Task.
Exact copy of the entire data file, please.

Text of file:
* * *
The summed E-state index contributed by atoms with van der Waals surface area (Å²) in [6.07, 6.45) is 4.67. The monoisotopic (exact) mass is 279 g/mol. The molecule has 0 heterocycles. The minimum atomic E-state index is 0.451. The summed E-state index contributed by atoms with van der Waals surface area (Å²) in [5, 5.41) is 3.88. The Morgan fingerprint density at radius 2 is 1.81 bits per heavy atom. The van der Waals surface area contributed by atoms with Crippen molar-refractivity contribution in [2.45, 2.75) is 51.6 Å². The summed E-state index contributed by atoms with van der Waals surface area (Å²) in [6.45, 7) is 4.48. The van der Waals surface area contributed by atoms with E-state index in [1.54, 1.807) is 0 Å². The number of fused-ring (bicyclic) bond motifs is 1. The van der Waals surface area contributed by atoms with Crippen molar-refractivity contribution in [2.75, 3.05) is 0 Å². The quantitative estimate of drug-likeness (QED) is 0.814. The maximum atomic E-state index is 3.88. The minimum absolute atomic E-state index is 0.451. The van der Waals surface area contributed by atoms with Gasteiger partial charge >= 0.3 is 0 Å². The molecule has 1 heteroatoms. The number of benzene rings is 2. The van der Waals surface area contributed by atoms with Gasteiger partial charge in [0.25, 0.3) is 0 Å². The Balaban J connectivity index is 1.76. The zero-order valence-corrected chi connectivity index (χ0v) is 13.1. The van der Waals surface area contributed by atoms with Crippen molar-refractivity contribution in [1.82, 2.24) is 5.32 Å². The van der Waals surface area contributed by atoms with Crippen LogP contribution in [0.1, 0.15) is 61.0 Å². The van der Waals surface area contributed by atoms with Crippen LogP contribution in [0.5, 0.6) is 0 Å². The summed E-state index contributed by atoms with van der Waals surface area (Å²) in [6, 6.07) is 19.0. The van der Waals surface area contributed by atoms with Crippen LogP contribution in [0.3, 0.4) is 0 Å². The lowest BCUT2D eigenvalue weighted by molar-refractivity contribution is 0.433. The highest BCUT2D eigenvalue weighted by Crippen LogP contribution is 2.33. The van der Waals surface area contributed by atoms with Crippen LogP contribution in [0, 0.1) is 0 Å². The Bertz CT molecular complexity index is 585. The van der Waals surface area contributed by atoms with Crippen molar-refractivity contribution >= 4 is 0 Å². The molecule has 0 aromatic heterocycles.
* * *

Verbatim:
The summed E-state index contributed by atoms with van der Waals surface area (Å²) in [6.07, 6.45) is 4.67. The monoisotopic (exact) mass is 279 g/mol. The molecule has 0 heterocycles. The minimum atomic E-state index is 0.451. The summed E-state index contributed by atoms with van der Waals surface area (Å²) in [5, 5.41) is 3.88. The Morgan fingerprint density at radius 2 is 1.81 bits per heavy atom. The van der Waals surface area contributed by atoms with Crippen molar-refractivity contribution in [2.45, 2.75) is 51.6 Å². The summed E-state index contributed by atoms with van der Waals surface area (Å²) in [6.45, 7) is 4.48. The van der Waals surface area contributed by atoms with E-state index in [1.54, 1.807) is 0 Å². The number of fused-ring (bicyclic) bond motifs is 1. The van der Waals surface area contributed by atoms with Crippen molar-refractivity contribution in [2.75, 3.05) is 0 Å². The quantitative estimate of drug-likeness (QED) is 0.814. The maximum atomic E-state index is 3.88. The minimum absolute atomic E-state index is 0.451. The van der Waals surface area contributed by atoms with Gasteiger partial charge >= 0.3 is 0 Å². The molecule has 1 heteroatoms. The number of benzene rings is 2. The van der Waals surface area contributed by atoms with Gasteiger partial charge in [0.25, 0.3) is 0 Å². The Balaban J connectivity index is 1.76. The zero-order valence-corrected chi connectivity index (χ0v) is 13.1. The van der Waals surface area contributed by atoms with Crippen molar-refractivity contribution in [1.82, 2.24) is 5.32 Å². The van der Waals surface area contributed by atoms with Crippen LogP contribution in [0.1, 0.15) is 61.0 Å². The van der Waals surface area contributed by atoms with Crippen LogP contribution in [0.5, 0.6) is 0 Å². The summed E-state index contributed by atoms with van der Waals surface area (Å²) in [6, 6.07) is 19.0. The van der Waals surface area contributed by atoms with Crippen LogP contribution in [0.3, 0.4) is 0 Å². The lowest BCUT2D eigenvalue weighted by molar-refractivity contribution is 0.433. The highest BCUT2D eigenvalue weighted by Crippen LogP contribution is 2.33. The van der Waals surface area contributed by atoms with Crippen LogP contribution in [0, 0.1) is 0 Å². The Bertz CT molecular complexity index is 585. The van der Waals surface area contributed by atoms with Crippen molar-refractivity contribution >= 4 is 0 Å². The molecule has 0 aromatic heterocycles.